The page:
About RightToVape.org
Right To Vape is an international database and repository. It contains testimonials of adults who have switched from combustible and unsafe oral tobacco products to safer nicotine alternatives.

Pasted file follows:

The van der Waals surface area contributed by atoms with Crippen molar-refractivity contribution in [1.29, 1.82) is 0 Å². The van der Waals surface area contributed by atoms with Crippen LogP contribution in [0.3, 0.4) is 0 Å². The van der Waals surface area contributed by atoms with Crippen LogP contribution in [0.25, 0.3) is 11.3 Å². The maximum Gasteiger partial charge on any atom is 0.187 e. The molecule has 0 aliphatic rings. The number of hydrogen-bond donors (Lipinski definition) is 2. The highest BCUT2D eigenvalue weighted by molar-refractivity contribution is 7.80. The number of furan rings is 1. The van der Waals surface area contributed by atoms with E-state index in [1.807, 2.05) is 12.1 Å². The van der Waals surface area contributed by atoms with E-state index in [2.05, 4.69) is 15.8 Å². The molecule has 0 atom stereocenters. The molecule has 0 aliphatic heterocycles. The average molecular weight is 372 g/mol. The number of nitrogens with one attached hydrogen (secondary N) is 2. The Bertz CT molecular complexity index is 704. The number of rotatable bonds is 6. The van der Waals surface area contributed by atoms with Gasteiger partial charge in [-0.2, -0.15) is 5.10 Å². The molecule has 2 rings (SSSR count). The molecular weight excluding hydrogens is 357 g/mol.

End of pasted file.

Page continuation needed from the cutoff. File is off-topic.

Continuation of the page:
I have smoked cigarettes and used smokeless tobacco for most of the last 25+ years. I began smoking in college and determined that I would quit later and did make some efforts to stop when my children were born and at other times in my life as I got older. I was very familiar with the different health risks associated with smoking versus smokeless tobacco and was intrigued by the presence of e-cigarettes on the market 5-6 years ago (and tried two different brands of products at that time), but didn’t quit smoking as products (additional cartridges, etc) were not readily accessible so the lack of readily available products limited my ability to maintain sufficient smoking substitutes. Additionally, the quality of products available at the time was limited. Product quality and flexibility have increased immensely since that time. Product availability and diversity needs to continue to expand. In the past, I have been a long-term moist snuff tobacco (Skoal, Grizzly) user. In the last 6-7 years, I’ve also begun using snus tobacco (both General and Camel). When I quit smoking at the beginning of 2013, I used a variety of available products including NJOY and Blu (and have used disposables for both and rechargeables). In early February after switching to traditional e-cigarette products, I visited a cigar shop in Santa Fe, New Mexico that sold vapor products. I was interested in learning more and found the videos and online postings about products to be somewhat confusing with use of terminology and jargon in conversation that was unfamiliar to me and, in my opinion, very imprecise in usage (different people seemed to use different terms to describe the same things or used the same terms to describe different things). So, it was helpful to have someone physically show me different products, how they worked and share the experiences of his customers with me. He indicated that he then had 11,000 customers for his vapor products, that revenues were now equal to those he got from selling cigars (and growing), that 100% of them were smokers and that upon using these products they immediately reduced their cigarette consumption by at least 50% and that the percentage grew over time. His wife was a 30 year smoker who had that experience. Eventually she, and many others, found that the thought of tasting a cigarette was extremely unpleasant. The thought of having fingers, hair and clothes that reeked of cigarette smoke became very unpleasant. So unlike other alternatives to cigarettes, these products didn’t just become a weak substitute to satisfy one’s nicotine addiction, but they actually became a preferable alternative. While I recognize that such descriptions are anecdotal and not scientific, my experience over the past five months has been consistent with that experience. I’ve tried nicotine replacement therapy on 6-7 occasions over the years and tried quitting smoking. I’ve tried the gum and more frequently the patch (which I actually prefer to the gum). Neither was satisfying as a product. Neither was enjoyable. They were both just painful experiences in an effort to lessen the nicotine cravings that come with quitting smoking. Neither worked for me. I’ve also used moist snuff tobacco as indicated. Frankly, the nicotine provided via those products was more than satisfactory when not smoking. The social acceptance of those products, affected me in different ways (both negative and positive). First, working in a professional capacity, I recognized that many people found use of the products to be gross. Most obviously, you have to spit. You can get tobacco in your teeth (I was never a big fan of pouches) and you have a big lump of tobacco in your lip (I could never dip Copenhagen because it was too fine … unable to control the dip in the mouth and unable to get enough Copenhagen in to be satisfying – two forces that work against one another). So, the lack of social acceptance of moist snuff hurt my efforts to not smoke because I wouldn’t use the products at times when I needed it. It also helped because privately, I could use the products and learn (unsuccessfully obviously) to go without when in public or with others. Snus and dissolvable products are helpful in this regard because they are discreet and because they are more pleasant to use than the nicotine gum. My own opinion, however, is that snus is more appealing to smokers than it is to dippers. But it does provide some satisfaction. When I quit smoking at the beginning of the year, I found the more traditional e-cigarette products to be appealing. Nothing came as close to mimicking the behavior associated with smoking and providing the nicotine in similar fashion without all the negative characteristics of smoking a cigarette. My experience that I think is common, is that you want to try all the products out there. Clearly, cost is a factor. But the e-cigarettes are not cigarettes. They don’t provide the same experience as cigarettes. It’s very clear. So when you try one that you like, it is still not a cigarette. So, one naturally wants to try all the other alternatives to see what works best for his/her own tastes. The amount of vapor produced, the level of nicotine, the weight/color of the product, the flavor and taste of the product, the battery life and other characteristics all go into the determination in finding a product (or products) that suits one best. My vapor purchase in New Mexico completely elevated my vapor experience. I purchased a Firefly battery (since then also an eGo C-Twist). Larger, more powerful, longer-lasting and rechargeable and some clearomizers and few different flavors. Since that time I’ve visited vapor shops in Chicago, Oklahoma, Missouri, Washington state, Arizona and elsewhere. I also shop online. I have a couple different batteries. I’ve bought products for family members who smoked and expressed a willingness to consider switching. I’ve used tanks and clearomizers. I have tried and purchased many different flavors (in person and online) and would now describe myself as a vapor hobbyist which I consider to be a good (albeit weird to those who don’t understand it) thing. People outside the community don’t understand that switching from cigarettes to vapor does have the capacity to create a hobby that is enjoyable for many, many people and that should be celebrated. It’s a hobby not unlike cigars, wine, scotches, golf or model train collecting. It brings people together in a community with others of like mind. It’s an appealing strength of the experience of choosing vapor over cigarette smoking. I’ve never experienced a fun hobby of nicotine gum chewers. I don’t think I ever will. End of the day, I haven’t smoked since quitting on January 3, 2013. I had zero intention of stopping my use of moist smokeless tobacco but quit that and have no desire to use the products (including at times, such as playing softball/baseball, where I’ve always used the products for decades – longer than the time I’ve smoked). So, although not my intention, I’ve ceased using traditional smokeless tobacco products as well. Note that I do use snus when vapor is not socially acceptable (on airplanes and in business settings). The thought of having a traditional cigarette is disgusting to me. Many people who quit smoking become very sensitive to cigarette smoke. They recognize how much it smells, how it irritates the eyes, gets absorbed in clothes, furniture, carpeting, hands and fingers (including of those who aren’t choosing the activity). Smoke stains your teeth and the smoke isn’t pleasant to anyone other than the currently addicted smoker (and only at the time smoking). Many who switch from smoking to using e-cigarettes and vapor products have the same experience. I have had that experience (though I don’t demonize or hate smokers and support their freedom to make choices for themselves and only wish that they have honest, accurate, scientifically -valid information available to make informed choices for themselves). I switched and switched successfully because I have access to a wide variety of products. I can (and have) tried dozens of flavors to find those that are most palatable to me. And don’t fall for the idea that flavors means appealing to kids because adults like flavors. Nicorette gum comes in flavors, coffees are flavored, desserts are flavored, Tums and Rolaids and Polident (and HUNDREDS of other products) are flavored with chocolate, cherry, strawberry, vanilla, cola, etc… and are marketed exclusively to adults. I’ve never heard anyone accusing pharmaceutical companies of marketing orange Metamucil products to children because they are flavored. Humans, ALL humans, love flavors. The more flavors that are available, the more likely the switch to vapor from smoke will be more appealing and more permanent for the individual, addicted smoker. The more products, colors, batteries and accessories that are more readily available to more adult smokers, the more adult smokers might choose to switch to a different and less-offensive (to others) product(s) because they can find alternatives that are pleasurable to them. At the end of the day, we’ve learned of the many serious dangers and consequences associated with smoking cigarettes. And still tens of millions of Americans smoke. We’ve experienced it. I’ve been with friends and family members as they’ve suffered with smoking-related disease that ended in death. I’ve been to the funerals. We all have. And while it’s important that additional science be promoted to understand the long-term impact of e-cigarettes and vapor products, the dangers of cigarette smoking is a known quantity and limiting alternative products that avoid many of the specifically-identified risks associated with smoking is not only irresponsible, it’s dangerous. If you want to restrict availability of alternative products, restrict their attractiveness, restrict scientific information about them (or distort it) or increase the costs of such products, you are promoting the continued use of cigarettes for the tens of millions of people who smoke and are interested in quitting or switching, as most are. You can’t have it both ways. And I do understand the hesitancy of many to be skeptical of scientific research that may be funded by tobacco companies. But I’d also encourage those same people to be equally skeptical of any research funded by pharmaceutical companies and organizations that are significantly funded by pharmaceutical interests. Is it possible that Campaign for Tobacco Free Kids, the American Cancer Society, the Heart and Lung Association and various SmokeFree [insert state name] organizations receive funding from pharmaceutical companies or interests? Hmmm … Traditional nicotine replacement therapies have a less than stellar record in helping people quit smoking. I support the free market and companies making a profit, but the research related to many of the products in this area is supported by billion dollar, international pharmaceutical conglomerates that have a vested interest in the outcome of the research, no less real than cigarette companies interest in the outcomes. But at least people are skeptical of tobacco companies. They should have the same skepticism of pharmaceutical companies. In fact, the danger of research funded by pharmaceutical interests is arguably even more dangerous than that funded by tobacco because people assume it’s from a worthy source. Do you really think the manufacturers of nicotine gums, patches, inhalers and oral prescription medications (often paid for by government programs or insurance mandates) want to see people make an informed choice to switch to e-cigarettes and vapor products? Do you think those pharmaceutical interest have the ability to impact the FDA? Do you think they provide funding to groups in all fifty states who work to reduce smoking and now curiously support action to restrict alternatives that people are choosing of their own free will? It’s fair to ask interested parties if they receive funding from tobacco companies. It’s probably even more important to ask those who weigh in from various smoke-free organizations if they refuse any funds from pharmaceutical companies and if they are willing to make their donors public. Sorry for the lengthy treatise. But I’ve switched to vapor, I’m not switching back and I’m excited about it. I hope others have the same knowledge and opportunity to make the same informed (and satisfying) choice I’ve made for myself.